I had to spend some time explaining cartoon context this week. Being a huge animation geek is one of my favorite things to do, so I thought I’d add some of that here on the blog.
Our animation viewing this far has been mostly the work of Windsor McKay, a newspaper cartoonist. McKay did his animation as a side project, and achieved a high level of artistry… but most of the animation of the silent era was cranked out by newspaper syndicates to cash in on their popular comic strips. This was a golden era of comic strips, after all – they were, like film, a new medium just learning to find its voice.
We’re passing over most of this weak animation, but amid its flow, there were a few notable exceptions – animation studios that created good work during the silent era, and often went on to better things afterwards.
The Fleischer Brothers
Early animation pioneers spent a lot of time working on the method of animation. In much of McKay’s work, he simply drew one drawing after another; other animators invented systems for cutting off portions of an animated drawing so that a stationary background could show through. Various cameras and animation desks were developed to hold the drawings in their proper place, as the animation industry inched closer to the current practice of cell-and-background.
Max Fleischer was a brilliant gear-head with experience in animation, so this was the perfect time for to be alive. Throughout his career he developed many practical solutions and devices, but his first big breakthrough was a process called rotoscoping. He put his brother Dave in a clown suit (because the outlines were so clear that they were easy to trace) and filmed him acting out a scene; then, using his rotoscope device, he was able to project those live-action frames onto a surface where he could trace the clown in simple pen and ink. This created a life-like sense of motion that stood out from the simplistic gesticulating found in most cartoons of the day.
The clown was named Koko and he became a hit. I’ll be blogging more about the Fleischers and their creations in the 1930s, but through most of the 1920s, Koko was the lifeblood of Fleischer Studios.
Felix the Cat
The story behind Felix the cat is an unpleasant one – Otto Messmer did most of the animation while Pat Sullivan produced, and practically all accounts of the two men paint Messmer as the gentle, brilliant artist and Sullivan as the alcoholic, narcissistic producer.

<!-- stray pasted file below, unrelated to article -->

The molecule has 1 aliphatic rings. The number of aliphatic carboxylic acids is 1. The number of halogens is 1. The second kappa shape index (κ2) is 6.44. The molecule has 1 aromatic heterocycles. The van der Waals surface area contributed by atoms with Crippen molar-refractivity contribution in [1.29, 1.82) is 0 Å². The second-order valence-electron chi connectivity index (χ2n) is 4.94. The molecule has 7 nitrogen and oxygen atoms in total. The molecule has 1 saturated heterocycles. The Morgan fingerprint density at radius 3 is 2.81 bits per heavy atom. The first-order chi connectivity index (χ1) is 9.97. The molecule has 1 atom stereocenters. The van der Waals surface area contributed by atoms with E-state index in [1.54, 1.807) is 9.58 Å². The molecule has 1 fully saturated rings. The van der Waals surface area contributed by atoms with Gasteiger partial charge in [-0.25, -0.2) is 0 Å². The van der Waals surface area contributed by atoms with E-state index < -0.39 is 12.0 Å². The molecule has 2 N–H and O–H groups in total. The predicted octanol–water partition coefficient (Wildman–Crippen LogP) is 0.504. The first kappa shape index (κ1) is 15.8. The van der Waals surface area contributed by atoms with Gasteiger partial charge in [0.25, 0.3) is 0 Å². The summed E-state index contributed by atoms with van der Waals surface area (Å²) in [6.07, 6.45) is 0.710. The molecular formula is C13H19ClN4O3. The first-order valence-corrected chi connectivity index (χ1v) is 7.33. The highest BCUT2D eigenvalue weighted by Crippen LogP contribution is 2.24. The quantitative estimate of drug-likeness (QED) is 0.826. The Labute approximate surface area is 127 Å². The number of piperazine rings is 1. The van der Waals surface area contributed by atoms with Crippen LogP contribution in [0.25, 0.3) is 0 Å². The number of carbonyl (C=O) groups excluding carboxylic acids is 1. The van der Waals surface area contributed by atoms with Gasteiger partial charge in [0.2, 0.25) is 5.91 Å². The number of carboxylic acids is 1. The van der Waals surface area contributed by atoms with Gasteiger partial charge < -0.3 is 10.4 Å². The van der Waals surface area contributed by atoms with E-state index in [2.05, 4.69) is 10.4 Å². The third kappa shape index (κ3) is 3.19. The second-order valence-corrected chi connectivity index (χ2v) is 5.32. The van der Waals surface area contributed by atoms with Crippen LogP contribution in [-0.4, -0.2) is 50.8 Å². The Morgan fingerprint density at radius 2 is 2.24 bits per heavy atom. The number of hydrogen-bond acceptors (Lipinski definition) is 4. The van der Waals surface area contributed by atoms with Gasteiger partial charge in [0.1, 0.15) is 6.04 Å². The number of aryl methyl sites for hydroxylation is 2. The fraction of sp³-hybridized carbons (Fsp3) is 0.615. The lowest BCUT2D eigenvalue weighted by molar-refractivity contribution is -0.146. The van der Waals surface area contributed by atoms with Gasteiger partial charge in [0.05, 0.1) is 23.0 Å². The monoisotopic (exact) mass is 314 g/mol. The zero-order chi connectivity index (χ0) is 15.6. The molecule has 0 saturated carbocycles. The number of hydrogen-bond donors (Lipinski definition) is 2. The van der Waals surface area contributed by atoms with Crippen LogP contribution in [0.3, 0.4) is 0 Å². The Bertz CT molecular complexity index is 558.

But the cartoons themselves? They are brilliant little gems of silent animation. Of all the cartoons we’ll be watching in the SVU, these come closest to the status quo in terms of style: simple black outlines, simple gestures… but what Messmer projected into his film was two things that many other silent cartoons lacked: imagination and personality.
Most silent cartoons dealt with wild gags, visual metaphor, and stream-of-consciousness transformation. But Felix took these strengths to new levels. The wild playfulness with which Messmer approached the cartoon medium set the movement, progression and overall visual impact of each Felix cartoon. Even more important, Felix had a real personality – unlike the cookie-cutter characters that arbitrarily acted their way through a thousand other silent cartoons, Felix had hopes and goals, weaknesses and idiosyncrasies, and many of them stayed consistent cartoon after cartoon. Felix was a true character.
Walt Disney’s early career is really a four part affair:
PART ONE: Disney got a job in Kansas City doing short animation pieces for a local newsreel; while there, he experimented with animation storytelling by setting his animation team on several loose adaptations of classic fairy tales. Loaded with debt, he laid off the animation team, headed to Hollywood, and looked for a distributor for a cartoon series.
PART TWO: The cartoon series was about a live-action little girl names Alice who enters a cartoon world – kind of a reversal of the popular device of having cartoon characters in live-action settings. Disney’s team had created a pilot film in Kansas City, and he was eventually able to find a distributor for the series in Hollywood. He called his animation team to join him on the coast, and for the next few years, they created over fifty Alice comedies.
PART THREE: After the Alice comedies had run their course, Disney created Oswald the Lucky Rabbit. Oswald showed promise, but Disney wanted to make his cartoons better and more elaborate, and asked his distributor for more money. The distributor, Charles Mintz, replied that Disney would actually be working for less money; it turned out Mintz owned the character and had gone behind Disney’s back to hire his animation staff, so when Disney refused the pay cut, Mintz fired Disney, and Walt was left with no Oswald, and no animation team.
PART FOUR: The one animator who had not signed with Mintz was Ub Iwerks. Without Oswald, Disney quickly created a new character, Mickey Mouse – Mickey was basically Oswald with round ears, instead of long rabbit ears…
…but that’s a story for 1927.